Step 6: Fill gel box with TAE 1% solution. It should just go over the top of the gel.

Step 7: Get DNA sample ready to run gel. Place a small piece of parafilm over a test tube tray and make a small indentation (area will be used to mix DNA and loading dye). Mix 2 µL (we used 9 in error) of DNA sample with 1 µL of loading dye in parafilm indentation. Using pipette, place full mixture into one of the gel wells. In a neighboring well, place in 3 µL of 100 base pair ladder.

Step 8: Run the gel by plugging leads into the power supply. If power is on, you will see small bubbles coming off of wires. Let the gel run until the dye has gone about 1/3 the way across the gel.

Step 9: To see the actual DNA, take the gel tray and view it under ultraviolet light. If everything worked you will see one band in the DNA column and multiple bands in the ladder column. See where the DNA band lines up against the ladder to estimate the number of base pairs and to see if they correspond to the expected amount.

Take a picture of the gel

Procedure: Digest a PCR product


  • 9.5 µL of deonized water
  • 6 µL of purified PCR product
  • 1 µL of EcoRI (restriction enzyme)
  • 1.5 µL if PstI (restriction enzyme)
  • 2 µL of buffer (must match restriction enzymes used – check with lab director)

IMPORTANT: Add materials in this order:

  • Water
  • Buffer
  • DNA
  • Restriction Enzymes

Flick to mix.

Heat in PCR machine at 37 degrees C for 1 hour, 20min at 80C to inactivate enzymes

Ice mixture


Procedure: Restriction digest of pUC19 plasmid


  • pUC19 plasmid prep
  • 10x buffer designed to work with enzyme
  • enzyme
  • dH2O
  • thermal cycler or heat bath
  • gel box
  • agarose
  • 1x TAE
  • ethidium bromide


for a 20ul reaction:

for one reaction tube:





buffer (10x)







Total Volume


  1. In a 25ul PCR reaction tube, add 12 ul of dH2O, 5ul of 10x buffer (buffer must be compatible with enzyme being used), add 5 ul of DNA product, and lastly add 1 ul of enzyme.
  2. * if making a number of tubes, create a cocktail with enough reagents to aliquot into all tubes used. combine dH2O, buffer, and enzyme into a 2ml tube. aliquot 15ul of cocktail into 25ul PCR reaction tubes. Add DNA directly to PCR tubes.
  3. cover tubes and place in thermal cycler and run restriction digest protocol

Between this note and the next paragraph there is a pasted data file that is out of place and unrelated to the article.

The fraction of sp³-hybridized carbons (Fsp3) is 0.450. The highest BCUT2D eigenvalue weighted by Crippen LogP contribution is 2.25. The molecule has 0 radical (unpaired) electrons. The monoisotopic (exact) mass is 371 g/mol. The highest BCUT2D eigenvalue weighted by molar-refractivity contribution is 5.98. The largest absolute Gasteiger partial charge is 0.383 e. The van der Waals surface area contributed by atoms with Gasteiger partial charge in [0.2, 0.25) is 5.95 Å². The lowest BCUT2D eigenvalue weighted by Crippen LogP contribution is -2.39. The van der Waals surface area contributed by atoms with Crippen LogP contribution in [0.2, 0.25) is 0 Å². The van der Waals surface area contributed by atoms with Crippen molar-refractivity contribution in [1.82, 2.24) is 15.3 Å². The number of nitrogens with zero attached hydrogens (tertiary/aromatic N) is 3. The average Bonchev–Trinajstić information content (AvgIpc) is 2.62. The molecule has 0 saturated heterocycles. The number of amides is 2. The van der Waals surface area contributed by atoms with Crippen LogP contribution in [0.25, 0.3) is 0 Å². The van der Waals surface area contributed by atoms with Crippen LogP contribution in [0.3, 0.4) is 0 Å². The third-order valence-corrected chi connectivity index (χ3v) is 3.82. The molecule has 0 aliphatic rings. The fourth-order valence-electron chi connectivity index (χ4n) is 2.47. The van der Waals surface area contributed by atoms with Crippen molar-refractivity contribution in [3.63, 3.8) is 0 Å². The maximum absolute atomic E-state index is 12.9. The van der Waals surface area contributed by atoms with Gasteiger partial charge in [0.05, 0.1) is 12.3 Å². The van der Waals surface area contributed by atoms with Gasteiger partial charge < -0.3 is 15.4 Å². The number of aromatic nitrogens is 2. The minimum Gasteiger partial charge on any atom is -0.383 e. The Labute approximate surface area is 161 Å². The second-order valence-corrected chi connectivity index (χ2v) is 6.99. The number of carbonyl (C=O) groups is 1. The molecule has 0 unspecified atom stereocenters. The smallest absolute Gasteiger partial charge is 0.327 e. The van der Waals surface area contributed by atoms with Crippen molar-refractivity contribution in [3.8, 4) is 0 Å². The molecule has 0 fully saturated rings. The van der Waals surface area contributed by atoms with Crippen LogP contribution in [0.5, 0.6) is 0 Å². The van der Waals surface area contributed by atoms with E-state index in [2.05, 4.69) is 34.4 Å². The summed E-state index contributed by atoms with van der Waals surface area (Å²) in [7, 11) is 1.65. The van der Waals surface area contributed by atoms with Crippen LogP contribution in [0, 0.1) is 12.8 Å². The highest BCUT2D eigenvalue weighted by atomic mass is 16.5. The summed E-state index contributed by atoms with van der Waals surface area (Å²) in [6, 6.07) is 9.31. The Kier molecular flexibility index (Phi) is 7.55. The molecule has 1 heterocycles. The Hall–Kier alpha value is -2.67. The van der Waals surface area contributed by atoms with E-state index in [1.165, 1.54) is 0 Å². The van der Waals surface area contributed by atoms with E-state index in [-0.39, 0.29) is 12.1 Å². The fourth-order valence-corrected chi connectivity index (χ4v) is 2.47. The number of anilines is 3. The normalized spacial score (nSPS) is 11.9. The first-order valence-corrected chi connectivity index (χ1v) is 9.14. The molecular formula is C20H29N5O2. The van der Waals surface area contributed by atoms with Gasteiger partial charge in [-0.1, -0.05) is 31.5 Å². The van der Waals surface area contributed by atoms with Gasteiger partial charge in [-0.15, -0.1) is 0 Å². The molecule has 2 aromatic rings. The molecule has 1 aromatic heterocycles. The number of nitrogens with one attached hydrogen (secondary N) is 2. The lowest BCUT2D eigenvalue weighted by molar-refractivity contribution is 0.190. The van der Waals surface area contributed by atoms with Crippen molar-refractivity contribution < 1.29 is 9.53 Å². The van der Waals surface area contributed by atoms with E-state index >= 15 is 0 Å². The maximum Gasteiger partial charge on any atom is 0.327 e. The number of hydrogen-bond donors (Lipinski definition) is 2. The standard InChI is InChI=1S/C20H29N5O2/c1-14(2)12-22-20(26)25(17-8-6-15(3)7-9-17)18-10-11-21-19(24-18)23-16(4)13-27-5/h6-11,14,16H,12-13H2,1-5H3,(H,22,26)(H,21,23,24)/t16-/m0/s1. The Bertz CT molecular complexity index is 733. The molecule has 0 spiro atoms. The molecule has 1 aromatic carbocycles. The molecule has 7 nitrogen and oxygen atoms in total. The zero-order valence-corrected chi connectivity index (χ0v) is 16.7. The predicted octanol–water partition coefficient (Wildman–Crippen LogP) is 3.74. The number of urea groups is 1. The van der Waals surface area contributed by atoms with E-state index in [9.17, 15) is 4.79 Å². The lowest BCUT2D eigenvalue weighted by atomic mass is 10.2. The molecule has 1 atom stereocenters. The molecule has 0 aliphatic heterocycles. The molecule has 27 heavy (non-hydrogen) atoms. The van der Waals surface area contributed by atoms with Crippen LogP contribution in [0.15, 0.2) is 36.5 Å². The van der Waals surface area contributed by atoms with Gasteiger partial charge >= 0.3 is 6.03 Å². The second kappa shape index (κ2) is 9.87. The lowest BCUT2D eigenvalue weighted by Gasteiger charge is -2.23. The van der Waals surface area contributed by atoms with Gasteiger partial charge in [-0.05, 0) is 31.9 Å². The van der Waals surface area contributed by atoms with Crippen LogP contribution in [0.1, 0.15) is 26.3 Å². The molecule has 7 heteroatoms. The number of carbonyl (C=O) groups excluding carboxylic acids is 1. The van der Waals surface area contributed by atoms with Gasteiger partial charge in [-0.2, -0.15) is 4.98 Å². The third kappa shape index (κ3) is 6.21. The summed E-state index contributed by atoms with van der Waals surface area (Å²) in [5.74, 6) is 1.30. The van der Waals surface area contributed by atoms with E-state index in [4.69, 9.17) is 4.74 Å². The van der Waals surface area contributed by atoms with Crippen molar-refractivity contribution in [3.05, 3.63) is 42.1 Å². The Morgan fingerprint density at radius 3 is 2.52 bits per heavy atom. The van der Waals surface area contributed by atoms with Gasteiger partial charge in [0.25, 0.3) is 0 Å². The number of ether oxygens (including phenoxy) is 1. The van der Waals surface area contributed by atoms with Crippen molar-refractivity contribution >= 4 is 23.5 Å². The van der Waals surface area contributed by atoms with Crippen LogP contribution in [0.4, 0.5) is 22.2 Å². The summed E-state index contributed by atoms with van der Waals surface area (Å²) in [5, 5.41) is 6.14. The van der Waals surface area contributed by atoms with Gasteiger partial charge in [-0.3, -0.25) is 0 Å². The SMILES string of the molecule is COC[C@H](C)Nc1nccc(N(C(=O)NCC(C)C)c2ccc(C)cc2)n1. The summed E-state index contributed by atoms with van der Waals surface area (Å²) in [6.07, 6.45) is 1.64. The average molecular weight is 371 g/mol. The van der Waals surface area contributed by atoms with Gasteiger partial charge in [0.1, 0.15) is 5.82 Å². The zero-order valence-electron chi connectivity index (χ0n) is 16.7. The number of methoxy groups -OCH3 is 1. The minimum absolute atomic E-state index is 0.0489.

4. after the run is completed, follow procedure 3: running a gel in order to visualize the results of your restriction digest

Procedure: How to calculate molar ratios

Background info:

  • The plasmid is about 2000 base pairs (bp).
  • Our PCRed GFP (gene of interest) is about 750 bp.
  • Assume that 1 uL of this PCR purified GFP = 50 ng (info from Ellen).


We have 6 uL of our gene of interest in a solution totaling 20 uL.

So we have:

\(\displaystyle \frac{6\mu L }{1}PCR \; purified \; GFP * \frac{50 ng}{1 \mu L} * \frac{1}{20\mu L} = \frac{300 ng}{20 \mu L} PCR \; purified \: GFP = 15\frac{ng}{\mu L}PCR \; purified \; GFP\)

The iGEM kit provides a linearized plasmid backbone in a solution with a concentration of 25 ng/uL.

In our digestion step, we used 4 uL of the linearized plasmid backbone and 4 uL of the enzyme master mix.

So, we have:

\(\displaystyle \frac{4\mu L }{1}plasmid * \frac{25 ng}{1 \mu L} * \frac{1}{(4+4)\mu L} = \frac{100 ng}{8 \mu L} plasmid= 12.5\frac{ng}{\mu L}plasmid\)

We need to have a GFP:plasmid ratio of at least 3:1 to make sure that we have enough pieces of the gene of interest to successfully connect to the plasmid backbone.

Now, we'll use the NEBioCalculator  to get the number of moles for each (see the pictures).

So, we have:

\(\displaystyle \frac{32 . 36 \frac{fmol}{\mu L} \; GFP}{9 . 632 \frac{fmol}{\mu L} \; plasmid} = 3 . 36 \; GFP : 1 \; plasmid \gt 3 \; GFP : 1 \; plasmid\)

Therefore, we can use a ratio of  1 uL of the PCR purified GFP solution to 1 uL of the digested plasmid solution.

Procedure: Transformation of Top 10 Cells


  • 50ul vial of top 10 cells
  • DNA of desired plasmid
  • ice block
  • pipette
  • water bath (set to 42oC)
  • Vial of SoC
  • Shaker
  • plate with LB + limiting factor (for this it is Chlore)
  • Incubation chamber set to 37oC


  • thaw on ice one 50ul vial of one shot top 10 cells for each reaction you will be performing
  • add 2ul of plasmid DNA to the vial. mix by tapping gently. do not pipette up and down
  • incubate on ice for 30 minutes
  • heat shock the tubes for 30 seconds at 42oC
  • incubate cells on ice immediately after heat shocking for 1-5 minutes
  • off ice, add 250ul of Soc to the reaction tube. shake for 1 hr at 37oC
  • spread 10-50 ul of the reaction to pre-set LB+ chlor plates
  • incubate overnight at 37oC